I am trying to connect more than two XBee series 1 modules in a star network. The node point will take data from all endpoints one by one and process it, then send data back to a PC terminal.

In order to do that, the destination address of the central node has to be changed from time to time. Is it possible to do this using my microcontroller C/C++ code?

Is it possible to change the ATDL value during a program periodically?

I am using an Atmel dev board and a FireBird V robot using the same platform.


1 Answer 1


If you don't want to use API, and strictly want to use AT mode, then I suggest you simply put a destination prefix string at the beginning of each of your messages, and then broadcast all messages to all end-nodes.

On the receiving end-nodes, write some code to check whether the destination prefix string of a received message matches that particular end-node's address/name (which you can assign randomly yourself in code).

I don't think it's a good idea to change ATDL dynamically for each message. Not only might it affect the timing and require re-pairing but also remember that ATDL is written to the Xbee's EEPROM -- which only allows a finite number of rewrites.

UPDATE: More details regarding implementation (as requested by OP):

If you have setup Xbees already, then it should be extremely easy. Imagine there are five people at a loud party, and you have to ask one of them to come near you -- how do you do it from where you are? You yell out their name first, then say what you want to say. So, "John, come here." (Or if two people, "John and Mary, come here.") Everyone hears it but only John will think it concerns him, so he will listen to the rest of the message, then he will act.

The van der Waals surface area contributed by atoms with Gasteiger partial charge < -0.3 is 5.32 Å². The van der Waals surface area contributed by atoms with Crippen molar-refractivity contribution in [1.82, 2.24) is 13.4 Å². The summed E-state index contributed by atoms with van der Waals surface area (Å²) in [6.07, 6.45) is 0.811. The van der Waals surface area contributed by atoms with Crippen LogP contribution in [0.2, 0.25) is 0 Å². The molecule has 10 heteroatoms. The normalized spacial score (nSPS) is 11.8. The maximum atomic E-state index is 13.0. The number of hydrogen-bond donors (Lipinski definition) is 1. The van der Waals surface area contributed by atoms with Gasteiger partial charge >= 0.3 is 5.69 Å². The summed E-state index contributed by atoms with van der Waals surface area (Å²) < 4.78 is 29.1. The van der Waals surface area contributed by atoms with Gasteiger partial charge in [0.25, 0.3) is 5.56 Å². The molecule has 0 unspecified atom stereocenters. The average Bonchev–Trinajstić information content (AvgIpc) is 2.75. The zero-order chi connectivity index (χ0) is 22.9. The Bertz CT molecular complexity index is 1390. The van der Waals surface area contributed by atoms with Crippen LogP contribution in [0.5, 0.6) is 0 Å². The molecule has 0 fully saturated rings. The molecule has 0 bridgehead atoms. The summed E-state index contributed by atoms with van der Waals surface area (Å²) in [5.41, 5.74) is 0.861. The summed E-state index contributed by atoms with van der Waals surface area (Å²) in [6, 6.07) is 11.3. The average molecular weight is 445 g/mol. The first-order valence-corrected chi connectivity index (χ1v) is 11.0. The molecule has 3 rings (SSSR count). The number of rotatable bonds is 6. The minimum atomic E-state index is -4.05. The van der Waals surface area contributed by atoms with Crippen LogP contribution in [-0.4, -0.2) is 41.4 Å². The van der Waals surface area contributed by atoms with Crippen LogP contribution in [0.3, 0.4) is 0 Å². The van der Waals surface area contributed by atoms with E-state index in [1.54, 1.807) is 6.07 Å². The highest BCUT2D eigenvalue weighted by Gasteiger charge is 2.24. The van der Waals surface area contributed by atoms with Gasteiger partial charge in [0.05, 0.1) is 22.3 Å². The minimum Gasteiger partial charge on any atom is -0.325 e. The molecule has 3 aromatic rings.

Likewise, let's say you want to send a message to any of the "end-nodes" in your network. First assign all of them addresses, let's say 1 to 5. Now, from the central/base Xbee, you broadcast a message (i.e., it goes to everyone), for example, "01,03>76".

  • The destination addresses are everything before the ">" (you could use any symbol).
    • So, 01 and 03 are the addresses of the Xbee destinations you intend to communicate to.
  • And the actual content of the message is everything after the ">".
    • So, "76" or "abc" or whatever will be the message you intend to send to Xbees 01 and 03.

And similarly, on the LISTENING Xbees (not the central/base Xbee, but instead the end-nodes), you simply put an "if"-condition to check if the message received is for that Xbee. Here is some pseudocode:

MyAddress = "01" [this will be different for each end-node Xbee]

Read for any Xbee received messages

if (XbeeReceivedMessageString contains MyAddress before ">")
   read the rest of the message and do whatever you need to do with it.
   do nothing/ignore.

(If you need help with setting up and learning about Xbees, just Google for it. An easy way to get started might be by searching for "Xbee Arduino tutorials".)

  • \$\begingroup\$ Do you have any suggestions or tutorials that can help me ...? \$\endgroup\$ Jul 25, 2013 at 14:44
  • \$\begingroup\$ @Rambopartyush: Further details added to my Answer above. \$\endgroup\$
    – boardbite
    Jul 26, 2013 at 7:20

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